The three teams who emerged from the play-in stage this year were Team Liquid from North America, Flash Wolves from Taiwan, and Phong Vu Buffalo from Vietnam, who interestingly enough hosted part of the tournament. Phong Vu, emerging from the play-in stage, created an interesting story that lasted throughout the tournament. Despite almost losing two best-of-five series to reach the group stage, Phong Vu proved to be a formidable opponent throughout the tournament, demonstrating a strong early game and thorough understanding of the meta.
What were the preconceptions going into the tournament?
- Invictus Gaming favored to win
- Korea on the downswing
- Hope for western teams
Going into the tournament, Invictus Gaming, hailing from China, was the heavy favorite having won the 2018 World Championship and having maintained the same roster going into MSI 2019. SK Telecom T1 was the obvious team to compete with IG considering how much prestige the organization has had throughout its history. However, there were concerns about Korea as a whole, considering the region’s poor performance during the 2018 World Championship. Fans and analysts were worried League of Legends had become too fast-paced for the slow Korean play style.
Unlike previous years, there was legitimate hope for the western teams present, Team Liquid and G2 Esports. Team Liquid had replaced its weak links from the previous year and G2 Esports had an especially strong spring split that showed clear dominance in its region. Flash Wolves and Phong Vu Buffalo were generally considered the weakest of the teams and the tournament bore out those predictions well over the course of the group stage.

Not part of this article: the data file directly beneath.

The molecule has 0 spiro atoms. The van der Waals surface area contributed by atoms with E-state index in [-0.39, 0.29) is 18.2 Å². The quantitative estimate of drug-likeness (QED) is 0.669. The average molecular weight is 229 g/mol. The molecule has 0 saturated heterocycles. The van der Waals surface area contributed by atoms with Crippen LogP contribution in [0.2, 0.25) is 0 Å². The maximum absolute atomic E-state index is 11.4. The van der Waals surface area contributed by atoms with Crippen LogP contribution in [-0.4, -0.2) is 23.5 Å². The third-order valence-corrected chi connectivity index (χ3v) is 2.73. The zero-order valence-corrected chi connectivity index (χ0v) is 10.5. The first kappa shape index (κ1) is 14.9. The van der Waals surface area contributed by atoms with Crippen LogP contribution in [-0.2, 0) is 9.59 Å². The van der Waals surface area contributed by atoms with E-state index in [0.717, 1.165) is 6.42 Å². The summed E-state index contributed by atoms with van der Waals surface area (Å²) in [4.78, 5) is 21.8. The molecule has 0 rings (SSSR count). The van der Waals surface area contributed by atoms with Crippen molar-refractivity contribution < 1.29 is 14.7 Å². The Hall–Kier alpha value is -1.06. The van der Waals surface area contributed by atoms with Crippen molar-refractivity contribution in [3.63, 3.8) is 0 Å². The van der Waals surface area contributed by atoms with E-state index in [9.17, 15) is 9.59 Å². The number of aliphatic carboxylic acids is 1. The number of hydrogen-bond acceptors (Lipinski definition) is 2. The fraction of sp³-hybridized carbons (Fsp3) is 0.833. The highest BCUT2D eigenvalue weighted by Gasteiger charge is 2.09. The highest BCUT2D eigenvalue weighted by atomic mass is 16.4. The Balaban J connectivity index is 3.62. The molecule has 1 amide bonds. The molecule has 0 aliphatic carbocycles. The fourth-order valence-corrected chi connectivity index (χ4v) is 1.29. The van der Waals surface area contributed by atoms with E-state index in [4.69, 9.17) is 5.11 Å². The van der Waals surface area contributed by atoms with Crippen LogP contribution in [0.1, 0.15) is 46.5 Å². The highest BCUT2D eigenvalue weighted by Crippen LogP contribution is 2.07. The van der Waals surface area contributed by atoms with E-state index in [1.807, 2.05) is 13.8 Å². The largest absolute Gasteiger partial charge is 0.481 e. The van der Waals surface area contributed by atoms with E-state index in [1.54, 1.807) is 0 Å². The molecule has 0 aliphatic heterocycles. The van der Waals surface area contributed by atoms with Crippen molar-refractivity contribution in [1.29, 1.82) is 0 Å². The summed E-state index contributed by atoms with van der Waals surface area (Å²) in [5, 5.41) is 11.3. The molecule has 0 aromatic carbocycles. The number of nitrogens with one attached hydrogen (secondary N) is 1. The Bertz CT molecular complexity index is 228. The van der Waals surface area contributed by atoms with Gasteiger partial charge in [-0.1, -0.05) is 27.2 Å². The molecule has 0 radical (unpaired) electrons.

What actually happened?
- Strong initial showing by IG
- IG upset by Team Liquid
- G2 Esports beat SKT T1 in a five-game series
IG had a very strong showing prior to the semi-finals, going 9-1 during the group stage, with the only loss coming at the hands of SK Telecom T1. SKT T1 finished in second place, G2 Esports in third, and Team Liquid in fourth. Being the 1st seeded team, IG had the privilege of choosing its opponent and chose Team Liquid, who appeared to be the weakest of the four teams going into the group stage.
MSI was particularly exciting this year because past the group stage, it defied all expectations, creating strong narratives for a viewing experience. Team Liquid defeated Invictus Gaming, in what was arguably the biggest upset in League of Legends history. G2 Esports beat SKT T1 in an exciting five-game series, where Faker and company made a questionable Baron attempt, and were routed, with Game 5 ending quickly thereafter. In the final, Europe rolled over North America en route to a convincing MSI victory.
The most exciting time of the year during the League of Legends calendar is during the international events. Not only are the events themselves exciting as evidenced by the unlikely outcome of this year’s MSI, the events are usually accompanied by other fanfare. While the Conqueror Alistar provided a way for fans to give back to the teams they support, the true highlight was the League of Legends Trials event. It appealed to the multitude of Harry Potter fans throughout the world, and encouraged more and more games to be played, which gives players an added to incentive to play. More in-client events like this welcome in the future. Seeing as League of Legends continues to plug along year after year, they seem more and more likely.